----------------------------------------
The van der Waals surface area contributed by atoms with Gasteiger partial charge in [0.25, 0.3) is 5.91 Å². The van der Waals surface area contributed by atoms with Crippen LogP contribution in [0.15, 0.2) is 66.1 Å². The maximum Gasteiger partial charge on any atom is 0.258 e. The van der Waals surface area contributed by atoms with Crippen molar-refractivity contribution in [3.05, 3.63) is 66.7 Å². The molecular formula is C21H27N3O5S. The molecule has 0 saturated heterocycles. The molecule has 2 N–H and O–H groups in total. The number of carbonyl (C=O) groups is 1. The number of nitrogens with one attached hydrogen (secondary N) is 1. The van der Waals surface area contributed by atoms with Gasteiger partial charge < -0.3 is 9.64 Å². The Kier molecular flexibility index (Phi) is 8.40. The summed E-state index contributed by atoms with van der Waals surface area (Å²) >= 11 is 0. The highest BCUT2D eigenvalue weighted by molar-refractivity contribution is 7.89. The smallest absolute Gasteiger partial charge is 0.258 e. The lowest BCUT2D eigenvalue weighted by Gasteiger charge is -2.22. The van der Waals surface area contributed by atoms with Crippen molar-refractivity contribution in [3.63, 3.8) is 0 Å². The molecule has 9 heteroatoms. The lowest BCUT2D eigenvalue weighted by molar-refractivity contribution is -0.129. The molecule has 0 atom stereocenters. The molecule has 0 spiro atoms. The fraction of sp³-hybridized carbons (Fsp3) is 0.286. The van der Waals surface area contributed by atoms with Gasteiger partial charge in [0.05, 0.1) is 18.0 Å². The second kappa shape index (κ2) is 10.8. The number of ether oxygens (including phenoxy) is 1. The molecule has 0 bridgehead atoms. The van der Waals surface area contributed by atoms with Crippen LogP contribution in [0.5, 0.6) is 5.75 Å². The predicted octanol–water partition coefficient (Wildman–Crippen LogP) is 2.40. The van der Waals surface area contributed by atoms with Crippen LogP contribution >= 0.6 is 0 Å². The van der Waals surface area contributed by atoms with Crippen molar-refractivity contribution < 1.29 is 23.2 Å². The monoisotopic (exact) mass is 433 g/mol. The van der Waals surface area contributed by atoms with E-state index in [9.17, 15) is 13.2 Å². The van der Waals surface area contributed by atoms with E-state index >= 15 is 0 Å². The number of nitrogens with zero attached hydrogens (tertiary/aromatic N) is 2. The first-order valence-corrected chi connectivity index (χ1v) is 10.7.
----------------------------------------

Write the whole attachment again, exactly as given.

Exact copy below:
The van der Waals surface area contributed by atoms with Gasteiger partial charge in [0.25, 0.3) is 5.91 Å². The van der Waals surface area contributed by atoms with Crippen LogP contribution in [0.15, 0.2) is 66.1 Å². The maximum Gasteiger partial charge on any atom is 0.258 e. The van der Waals surface area contributed by atoms with Crippen molar-refractivity contribution in [3.05, 3.63) is 66.7 Å². The molecular formula is C21H27N3O5S. The molecule has 0 saturated heterocycles. The molecule has 2 N–H and O–H groups in total. The number of carbonyl (C=O) groups is 1. The number of nitrogens with one attached hydrogen (secondary N) is 1. The van der Waals surface area contributed by atoms with Gasteiger partial charge < -0.3 is 9.64 Å². The Kier molecular flexibility index (Phi) is 8.40. The summed E-state index contributed by atoms with van der Waals surface area (Å²) >= 11 is 0. The highest BCUT2D eigenvalue weighted by molar-refractivity contribution is 7.89. The smallest absolute Gasteiger partial charge is 0.258 e. The lowest BCUT2D eigenvalue weighted by Gasteiger charge is -2.22. The van der Waals surface area contributed by atoms with Crippen molar-refractivity contribution in [3.63, 3.8) is 0 Å². The molecule has 9 heteroatoms. The lowest BCUT2D eigenvalue weighted by molar-refractivity contribution is -0.129. The molecule has 0 atom stereocenters. The molecule has 0 spiro atoms. The fraction of sp³-hybridized carbons (Fsp3) is 0.286. The van der Waals surface area contributed by atoms with Gasteiger partial charge in [0.05, 0.1) is 18.0 Å². The second kappa shape index (κ2) is 10.8. The number of ether oxygens (including phenoxy) is 1. The molecule has 0 bridgehead atoms. The van der Waals surface area contributed by atoms with Crippen LogP contribution in [0.5, 0.6) is 5.75 Å². The predicted octanol–water partition coefficient (Wildman–Crippen LogP) is 2.40. The van der Waals surface area contributed by atoms with Crippen LogP contribution >= 0.6 is 0 Å². The van der Waals surface area contributed by atoms with Crippen molar-refractivity contribution < 1.29 is 23.2 Å². The monoisotopic (exact) mass is 433 g/mol. The van der Waals surface area contributed by atoms with E-state index in [9.17, 15) is 13.2 Å². The van der Waals surface area contributed by atoms with E-state index >= 15 is 0 Å². The number of nitrogens with zero attached hydrogens (tertiary/aromatic N) is 2. The first-order valence-corrected chi connectivity index (χ1v) is 10.7.